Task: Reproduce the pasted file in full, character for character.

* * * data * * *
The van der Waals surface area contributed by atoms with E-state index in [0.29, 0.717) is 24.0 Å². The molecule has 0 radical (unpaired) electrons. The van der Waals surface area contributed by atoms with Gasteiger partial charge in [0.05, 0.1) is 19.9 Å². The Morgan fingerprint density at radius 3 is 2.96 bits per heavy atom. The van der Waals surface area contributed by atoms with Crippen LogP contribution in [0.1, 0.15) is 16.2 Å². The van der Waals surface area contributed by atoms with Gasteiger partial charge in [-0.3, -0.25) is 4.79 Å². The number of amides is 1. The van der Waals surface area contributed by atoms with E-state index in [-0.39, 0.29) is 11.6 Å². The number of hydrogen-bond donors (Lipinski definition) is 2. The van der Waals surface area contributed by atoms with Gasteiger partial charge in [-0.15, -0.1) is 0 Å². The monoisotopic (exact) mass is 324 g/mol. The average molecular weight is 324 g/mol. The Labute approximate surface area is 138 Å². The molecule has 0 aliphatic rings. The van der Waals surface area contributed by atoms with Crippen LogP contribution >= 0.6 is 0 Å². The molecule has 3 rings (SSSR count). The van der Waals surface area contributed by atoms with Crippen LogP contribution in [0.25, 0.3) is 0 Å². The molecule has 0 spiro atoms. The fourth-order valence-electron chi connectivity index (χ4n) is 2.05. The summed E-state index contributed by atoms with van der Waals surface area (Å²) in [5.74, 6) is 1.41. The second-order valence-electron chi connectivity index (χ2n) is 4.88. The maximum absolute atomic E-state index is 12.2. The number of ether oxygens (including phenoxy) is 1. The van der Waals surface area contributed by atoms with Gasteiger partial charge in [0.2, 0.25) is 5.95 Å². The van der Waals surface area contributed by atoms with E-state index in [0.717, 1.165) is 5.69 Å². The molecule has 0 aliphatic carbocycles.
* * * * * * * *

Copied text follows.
The van der Waals surface area contributed by atoms with E-state index in [0.29, 0.717) is 24.0 Å². The molecule has 0 radical (unpaired) electrons. The van der Waals surface area contributed by atoms with Gasteiger partial charge in [0.05, 0.1) is 19.9 Å². The Morgan fingerprint density at radius 3 is 2.96 bits per heavy atom. The van der Waals surface area contributed by atoms with Crippen LogP contribution in [0.1, 0.15) is 16.2 Å². The van der Waals surface area contributed by atoms with Gasteiger partial charge in [-0.3, -0.25) is 4.79 Å². The number of amides is 1. The van der Waals surface area contributed by atoms with E-state index in [-0.39, 0.29) is 11.6 Å². The number of hydrogen-bond donors (Lipinski definition) is 2. The van der Waals surface area contributed by atoms with Gasteiger partial charge in [-0.15, -0.1) is 0 Å². The monoisotopic (exact) mass is 324 g/mol. The average molecular weight is 324 g/mol. The Labute approximate surface area is 138 Å². The molecule has 0 aliphatic rings. The van der Waals surface area contributed by atoms with Crippen LogP contribution >= 0.6 is 0 Å². The molecule has 3 rings (SSSR count). The van der Waals surface area contributed by atoms with Crippen LogP contribution in [0.25, 0.3) is 0 Å². The molecule has 0 spiro atoms. The fourth-order valence-electron chi connectivity index (χ4n) is 2.05. The summed E-state index contributed by atoms with van der Waals surface area (Å²) in [5.74, 6) is 1.41. The second-order valence-electron chi connectivity index (χ2n) is 4.88. The maximum absolute atomic E-state index is 12.2. The number of ether oxygens (including phenoxy) is 1. The van der Waals surface area contributed by atoms with Gasteiger partial charge in [0.2, 0.25) is 5.95 Å². The van der Waals surface area contributed by atoms with E-state index in [0.717, 1.165) is 5.69 Å². The molecule has 0 aliphatic carbocycles.